Wednesday, October 12, 2005

Fuzzy Math 101

Tax breaks are more than just money back in the pocket of a possible "do-gooder" or White House "Friend of the Family." They're about the message. What message is the federal government sending when it gives more credit and higher standard deductions to heavier SUV models than to hybrid passenger cars? A pretty clear one: you can have your cake and eat it too.

The recently enacted Energy Policy Act does exactly this with the help of some ancient mathematical tomfoolery (Bush perfers to call it "magic") that gives more money to those who purchase certain SUV hybrids than to those who purchase passenger vehicles like the Prius and Honda Insight. Albeit, I get the general idea here: save more gallons of gas from being burned and we save less from hitting the atmosphere. From Wired...

The odd math is an artifact of a two-tiered tax credit that's based in part on how fuel efficient the car is compared to the average consumption of vehicles of similar weight, according to Jim Kliesch, a vehicle analyst with ACEEE. For this reason, the Honda Insight receives less credit than the similar performing but heavier Toyota Prius. The fuel savings component is based on the total fuel saved during the expected lifetime of a vehicle, which enables slight improvements to gas-guzzling vehicles to equal that of big improvements in fuel-efficient vehicles. For example, increasing the gas mileage of an SUV from 14 to 16 miles per gallon saves the same amount of gasoline (134 gallons) in a year as boosting the fuel efficiency of a passenger car from 35 to 51 miles per gallon, according to Kliesch.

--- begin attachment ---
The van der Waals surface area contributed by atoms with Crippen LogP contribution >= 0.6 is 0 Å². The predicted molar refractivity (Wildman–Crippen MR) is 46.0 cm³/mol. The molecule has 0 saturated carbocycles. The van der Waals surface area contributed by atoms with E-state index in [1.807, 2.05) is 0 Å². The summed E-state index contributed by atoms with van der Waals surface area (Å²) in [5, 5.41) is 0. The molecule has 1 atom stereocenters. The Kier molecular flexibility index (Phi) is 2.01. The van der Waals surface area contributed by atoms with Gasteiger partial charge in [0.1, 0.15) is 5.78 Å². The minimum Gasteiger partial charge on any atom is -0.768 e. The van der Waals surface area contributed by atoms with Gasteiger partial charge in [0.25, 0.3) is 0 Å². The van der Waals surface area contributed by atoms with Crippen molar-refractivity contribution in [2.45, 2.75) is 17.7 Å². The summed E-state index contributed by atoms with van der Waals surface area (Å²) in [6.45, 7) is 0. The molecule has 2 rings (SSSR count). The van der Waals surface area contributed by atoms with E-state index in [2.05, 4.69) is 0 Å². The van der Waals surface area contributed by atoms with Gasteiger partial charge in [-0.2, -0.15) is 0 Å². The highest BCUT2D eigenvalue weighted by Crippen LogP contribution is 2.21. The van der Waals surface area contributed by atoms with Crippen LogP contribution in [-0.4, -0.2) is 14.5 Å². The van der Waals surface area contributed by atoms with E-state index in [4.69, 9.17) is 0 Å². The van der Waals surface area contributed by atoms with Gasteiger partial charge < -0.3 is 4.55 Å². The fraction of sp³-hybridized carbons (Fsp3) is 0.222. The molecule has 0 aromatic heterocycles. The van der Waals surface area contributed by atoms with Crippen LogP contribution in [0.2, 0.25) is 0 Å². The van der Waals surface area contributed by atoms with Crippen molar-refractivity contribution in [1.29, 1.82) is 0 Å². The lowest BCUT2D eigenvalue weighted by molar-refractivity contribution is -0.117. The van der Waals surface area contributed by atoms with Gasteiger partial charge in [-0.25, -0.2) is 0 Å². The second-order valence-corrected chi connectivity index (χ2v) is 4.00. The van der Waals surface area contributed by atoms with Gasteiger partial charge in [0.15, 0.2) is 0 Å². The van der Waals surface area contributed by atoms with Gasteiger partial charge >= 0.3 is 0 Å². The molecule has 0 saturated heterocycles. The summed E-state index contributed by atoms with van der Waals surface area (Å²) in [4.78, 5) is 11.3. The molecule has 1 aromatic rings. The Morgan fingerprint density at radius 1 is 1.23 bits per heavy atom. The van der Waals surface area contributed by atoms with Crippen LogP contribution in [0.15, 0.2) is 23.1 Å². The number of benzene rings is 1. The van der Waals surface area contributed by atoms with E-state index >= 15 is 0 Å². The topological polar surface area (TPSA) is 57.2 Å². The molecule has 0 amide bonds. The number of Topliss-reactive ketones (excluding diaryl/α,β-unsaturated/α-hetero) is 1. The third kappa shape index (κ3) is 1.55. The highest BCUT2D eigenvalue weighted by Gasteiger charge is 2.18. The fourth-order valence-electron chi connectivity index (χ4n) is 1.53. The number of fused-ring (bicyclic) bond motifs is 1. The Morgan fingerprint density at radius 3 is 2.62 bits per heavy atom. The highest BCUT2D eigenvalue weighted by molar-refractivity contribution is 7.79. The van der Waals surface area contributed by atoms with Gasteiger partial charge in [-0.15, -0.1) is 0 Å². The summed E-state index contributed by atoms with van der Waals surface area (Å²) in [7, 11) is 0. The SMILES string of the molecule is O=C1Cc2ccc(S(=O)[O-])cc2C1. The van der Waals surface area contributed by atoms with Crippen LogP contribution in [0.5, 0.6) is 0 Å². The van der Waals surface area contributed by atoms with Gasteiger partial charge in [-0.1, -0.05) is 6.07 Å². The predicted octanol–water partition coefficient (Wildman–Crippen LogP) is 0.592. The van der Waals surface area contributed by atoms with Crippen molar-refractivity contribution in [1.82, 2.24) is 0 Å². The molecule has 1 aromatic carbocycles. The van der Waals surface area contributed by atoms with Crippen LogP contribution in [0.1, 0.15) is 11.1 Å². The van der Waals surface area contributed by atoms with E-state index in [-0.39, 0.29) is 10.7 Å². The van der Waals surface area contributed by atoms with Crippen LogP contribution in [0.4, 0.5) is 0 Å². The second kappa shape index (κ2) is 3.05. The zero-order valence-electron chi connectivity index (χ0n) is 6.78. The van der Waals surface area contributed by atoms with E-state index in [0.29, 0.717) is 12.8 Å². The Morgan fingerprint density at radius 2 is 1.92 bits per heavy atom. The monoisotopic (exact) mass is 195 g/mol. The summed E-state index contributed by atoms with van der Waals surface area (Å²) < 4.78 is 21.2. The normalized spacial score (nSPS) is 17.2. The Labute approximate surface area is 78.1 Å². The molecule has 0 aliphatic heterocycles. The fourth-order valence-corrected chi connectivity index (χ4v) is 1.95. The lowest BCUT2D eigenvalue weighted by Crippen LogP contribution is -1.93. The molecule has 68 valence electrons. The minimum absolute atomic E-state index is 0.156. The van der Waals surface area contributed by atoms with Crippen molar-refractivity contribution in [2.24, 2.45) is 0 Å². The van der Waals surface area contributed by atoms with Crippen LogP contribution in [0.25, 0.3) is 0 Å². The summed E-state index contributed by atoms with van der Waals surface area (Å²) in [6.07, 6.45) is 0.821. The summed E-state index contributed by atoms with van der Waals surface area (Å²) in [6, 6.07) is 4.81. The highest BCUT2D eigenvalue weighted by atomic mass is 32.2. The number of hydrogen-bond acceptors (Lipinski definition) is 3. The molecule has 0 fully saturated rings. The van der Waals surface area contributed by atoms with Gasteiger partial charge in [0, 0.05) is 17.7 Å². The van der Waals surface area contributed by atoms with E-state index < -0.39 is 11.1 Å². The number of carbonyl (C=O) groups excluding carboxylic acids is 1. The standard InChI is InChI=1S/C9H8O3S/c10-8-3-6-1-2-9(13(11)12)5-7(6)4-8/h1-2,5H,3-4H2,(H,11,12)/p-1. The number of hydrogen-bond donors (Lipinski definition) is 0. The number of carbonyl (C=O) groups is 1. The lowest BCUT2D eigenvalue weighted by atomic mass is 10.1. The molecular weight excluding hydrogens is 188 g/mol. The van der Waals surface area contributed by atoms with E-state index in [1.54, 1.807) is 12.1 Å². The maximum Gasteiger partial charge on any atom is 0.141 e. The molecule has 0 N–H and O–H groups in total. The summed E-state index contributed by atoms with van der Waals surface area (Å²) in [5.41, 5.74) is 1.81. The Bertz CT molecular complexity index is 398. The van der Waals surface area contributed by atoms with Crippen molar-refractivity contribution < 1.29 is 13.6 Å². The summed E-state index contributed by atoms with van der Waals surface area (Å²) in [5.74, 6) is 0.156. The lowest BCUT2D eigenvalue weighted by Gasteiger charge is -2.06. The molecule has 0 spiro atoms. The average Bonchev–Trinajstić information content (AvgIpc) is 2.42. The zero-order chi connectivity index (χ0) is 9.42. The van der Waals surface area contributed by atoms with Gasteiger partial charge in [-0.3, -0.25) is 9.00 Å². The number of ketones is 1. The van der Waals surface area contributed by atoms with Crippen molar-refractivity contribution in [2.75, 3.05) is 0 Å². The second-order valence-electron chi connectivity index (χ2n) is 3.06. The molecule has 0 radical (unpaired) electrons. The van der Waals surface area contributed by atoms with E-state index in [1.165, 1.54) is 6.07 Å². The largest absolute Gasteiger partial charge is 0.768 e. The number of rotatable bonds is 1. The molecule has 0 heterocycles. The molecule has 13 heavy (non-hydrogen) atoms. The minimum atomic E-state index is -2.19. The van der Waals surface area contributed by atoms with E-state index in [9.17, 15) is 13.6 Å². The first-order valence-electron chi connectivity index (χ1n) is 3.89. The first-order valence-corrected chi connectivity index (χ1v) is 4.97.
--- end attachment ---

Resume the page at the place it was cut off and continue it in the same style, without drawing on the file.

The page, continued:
So, where is the green incentive? We're rewarding people more for buying a less efficient vehicle. If I come home with my . I understand the overall economic reasoning (kind of..even that seems like a stretch) but take a step back and look at why the general tax incentive was created and suddenly this seems like a real failure of being too involved in details. Ballentine's quote is the key to this question: "If the goal is saving oil, then it's not nonsensical."